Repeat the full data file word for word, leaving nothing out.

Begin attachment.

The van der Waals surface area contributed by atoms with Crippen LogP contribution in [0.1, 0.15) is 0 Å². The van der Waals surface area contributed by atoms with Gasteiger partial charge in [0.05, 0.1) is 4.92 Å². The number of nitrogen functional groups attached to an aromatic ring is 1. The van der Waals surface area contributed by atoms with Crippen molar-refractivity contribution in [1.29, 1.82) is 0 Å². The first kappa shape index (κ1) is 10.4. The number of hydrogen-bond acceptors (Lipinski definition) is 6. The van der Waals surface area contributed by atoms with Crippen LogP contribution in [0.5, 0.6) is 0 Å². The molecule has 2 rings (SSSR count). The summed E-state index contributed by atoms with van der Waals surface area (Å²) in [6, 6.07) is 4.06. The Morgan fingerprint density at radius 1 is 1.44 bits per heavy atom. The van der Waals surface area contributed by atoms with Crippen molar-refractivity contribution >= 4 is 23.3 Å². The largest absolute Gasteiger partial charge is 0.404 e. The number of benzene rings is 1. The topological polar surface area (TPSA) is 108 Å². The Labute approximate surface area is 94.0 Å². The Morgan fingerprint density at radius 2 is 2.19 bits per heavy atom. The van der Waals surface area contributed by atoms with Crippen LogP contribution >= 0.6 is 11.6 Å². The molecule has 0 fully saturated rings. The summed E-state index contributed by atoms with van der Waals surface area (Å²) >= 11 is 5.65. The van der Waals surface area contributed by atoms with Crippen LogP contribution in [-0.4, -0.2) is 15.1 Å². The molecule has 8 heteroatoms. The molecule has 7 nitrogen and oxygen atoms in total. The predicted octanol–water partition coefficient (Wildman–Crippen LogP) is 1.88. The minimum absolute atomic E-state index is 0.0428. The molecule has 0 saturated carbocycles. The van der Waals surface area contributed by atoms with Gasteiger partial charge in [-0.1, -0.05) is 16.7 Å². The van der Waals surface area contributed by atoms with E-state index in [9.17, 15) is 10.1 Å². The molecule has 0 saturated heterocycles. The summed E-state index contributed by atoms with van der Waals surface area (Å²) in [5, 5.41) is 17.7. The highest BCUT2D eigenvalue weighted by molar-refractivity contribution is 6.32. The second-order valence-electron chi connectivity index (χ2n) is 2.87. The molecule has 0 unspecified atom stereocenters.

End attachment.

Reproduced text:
The van der Waals surface area contributed by atoms with Crippen LogP contribution in [0.1, 0.15) is 0 Å². The van der Waals surface area contributed by atoms with Gasteiger partial charge in [0.05, 0.1) is 4.92 Å². The number of nitrogen functional groups attached to an aromatic ring is 1. The van der Waals surface area contributed by atoms with Crippen molar-refractivity contribution in [1.29, 1.82) is 0 Å². The first kappa shape index (κ1) is 10.4. The number of hydrogen-bond acceptors (Lipinski definition) is 6. The van der Waals surface area contributed by atoms with Crippen LogP contribution in [0.5, 0.6) is 0 Å². The molecule has 2 rings (SSSR count). The summed E-state index contributed by atoms with van der Waals surface area (Å²) in [6, 6.07) is 4.06. The Morgan fingerprint density at radius 1 is 1.44 bits per heavy atom. The van der Waals surface area contributed by atoms with Crippen molar-refractivity contribution >= 4 is 23.3 Å². The largest absolute Gasteiger partial charge is 0.404 e. The number of benzene rings is 1. The topological polar surface area (TPSA) is 108 Å². The Labute approximate surface area is 94.0 Å². The Morgan fingerprint density at radius 2 is 2.19 bits per heavy atom. The van der Waals surface area contributed by atoms with Crippen LogP contribution >= 0.6 is 11.6 Å². The molecule has 0 fully saturated rings. The summed E-state index contributed by atoms with van der Waals surface area (Å²) >= 11 is 5.65. The van der Waals surface area contributed by atoms with Crippen LogP contribution in [-0.4, -0.2) is 15.1 Å². The molecule has 8 heteroatoms. The molecule has 7 nitrogen and oxygen atoms in total. The predicted octanol–water partition coefficient (Wildman–Crippen LogP) is 1.88. The minimum absolute atomic E-state index is 0.0428. The molecule has 0 saturated carbocycles. The van der Waals surface area contributed by atoms with Gasteiger partial charge in [-0.1, -0.05) is 16.7 Å². The van der Waals surface area contributed by atoms with E-state index in [9.17, 15) is 10.1 Å². The molecule has 0 saturated heterocycles. The summed E-state index contributed by atoms with van der Waals surface area (Å²) in [5, 5.41) is 17.7. The highest BCUT2D eigenvalue weighted by molar-refractivity contribution is 6.32. The second-order valence-electron chi connectivity index (χ2n) is 2.87. The molecule has 0 unspecified atom stereocenters.